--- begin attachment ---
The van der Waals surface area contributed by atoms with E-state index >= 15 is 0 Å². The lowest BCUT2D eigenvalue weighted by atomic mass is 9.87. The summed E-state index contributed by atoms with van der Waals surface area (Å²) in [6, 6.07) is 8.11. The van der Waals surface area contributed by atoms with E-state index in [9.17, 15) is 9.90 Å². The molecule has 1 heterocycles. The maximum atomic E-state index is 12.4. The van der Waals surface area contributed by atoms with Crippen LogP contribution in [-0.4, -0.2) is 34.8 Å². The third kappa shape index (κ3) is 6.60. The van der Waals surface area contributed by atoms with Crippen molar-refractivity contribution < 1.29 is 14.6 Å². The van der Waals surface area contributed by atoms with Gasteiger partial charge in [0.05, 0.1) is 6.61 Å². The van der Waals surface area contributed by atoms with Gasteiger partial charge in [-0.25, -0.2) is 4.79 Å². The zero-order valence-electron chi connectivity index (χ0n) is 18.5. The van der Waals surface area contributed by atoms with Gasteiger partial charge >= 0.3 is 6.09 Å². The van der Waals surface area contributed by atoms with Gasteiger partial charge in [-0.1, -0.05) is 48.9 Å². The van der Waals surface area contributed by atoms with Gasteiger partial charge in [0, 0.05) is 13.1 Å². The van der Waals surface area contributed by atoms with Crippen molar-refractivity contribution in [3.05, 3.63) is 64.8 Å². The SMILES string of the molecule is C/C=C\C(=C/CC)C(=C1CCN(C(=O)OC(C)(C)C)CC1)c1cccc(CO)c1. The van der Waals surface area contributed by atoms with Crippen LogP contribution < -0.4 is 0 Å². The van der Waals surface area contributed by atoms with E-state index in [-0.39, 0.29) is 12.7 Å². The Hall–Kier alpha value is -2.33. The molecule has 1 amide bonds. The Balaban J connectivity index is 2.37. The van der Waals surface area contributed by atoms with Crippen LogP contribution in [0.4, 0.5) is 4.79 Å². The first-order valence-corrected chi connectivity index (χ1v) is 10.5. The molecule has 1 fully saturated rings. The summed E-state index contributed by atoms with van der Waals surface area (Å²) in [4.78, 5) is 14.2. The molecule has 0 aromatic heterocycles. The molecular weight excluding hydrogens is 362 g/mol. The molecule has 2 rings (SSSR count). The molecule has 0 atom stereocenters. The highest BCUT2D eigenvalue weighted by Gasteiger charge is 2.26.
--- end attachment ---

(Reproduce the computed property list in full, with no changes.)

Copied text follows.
The van der Waals surface area contributed by atoms with E-state index >= 15 is 0 Å². The lowest BCUT2D eigenvalue weighted by atomic mass is 9.87. The summed E-state index contributed by atoms with van der Waals surface area (Å²) in [6, 6.07) is 8.11. The van der Waals surface area contributed by atoms with E-state index in [9.17, 15) is 9.90 Å². The molecule has 1 heterocycles. The maximum atomic E-state index is 12.4. The van der Waals surface area contributed by atoms with Crippen LogP contribution in [-0.4, -0.2) is 34.8 Å². The third kappa shape index (κ3) is 6.60. The van der Waals surface area contributed by atoms with Crippen molar-refractivity contribution < 1.29 is 14.6 Å². The van der Waals surface area contributed by atoms with Gasteiger partial charge in [0.05, 0.1) is 6.61 Å². The van der Waals surface area contributed by atoms with Gasteiger partial charge in [-0.25, -0.2) is 4.79 Å². The zero-order valence-electron chi connectivity index (χ0n) is 18.5. The van der Waals surface area contributed by atoms with Gasteiger partial charge >= 0.3 is 6.09 Å². The van der Waals surface area contributed by atoms with Gasteiger partial charge in [-0.1, -0.05) is 48.9 Å². The van der Waals surface area contributed by atoms with Gasteiger partial charge in [0, 0.05) is 13.1 Å². The van der Waals surface area contributed by atoms with Crippen molar-refractivity contribution in [3.05, 3.63) is 64.8 Å². The SMILES string of the molecule is C/C=C\C(=C/CC)C(=C1CCN(C(=O)OC(C)(C)C)CC1)c1cccc(CO)c1. The van der Waals surface area contributed by atoms with Crippen LogP contribution < -0.4 is 0 Å². The van der Waals surface area contributed by atoms with E-state index in [-0.39, 0.29) is 12.7 Å². The Hall–Kier alpha value is -2.33. The molecule has 1 amide bonds. The Balaban J connectivity index is 2.37. The van der Waals surface area contributed by atoms with Crippen LogP contribution in [0.4, 0.5) is 4.79 Å². The first-order valence-corrected chi connectivity index (χ1v) is 10.5. The molecule has 1 fully saturated rings. The summed E-state index contributed by atoms with van der Waals surface area (Å²) in [4.78, 5) is 14.2. The molecule has 0 aromatic heterocycles. The molecular weight excluding hydrogens is 362 g/mol. The molecule has 2 rings (SSSR count). The molecule has 0 atom stereocenters. The highest BCUT2D eigenvalue weighted by Gasteiger charge is 2.26.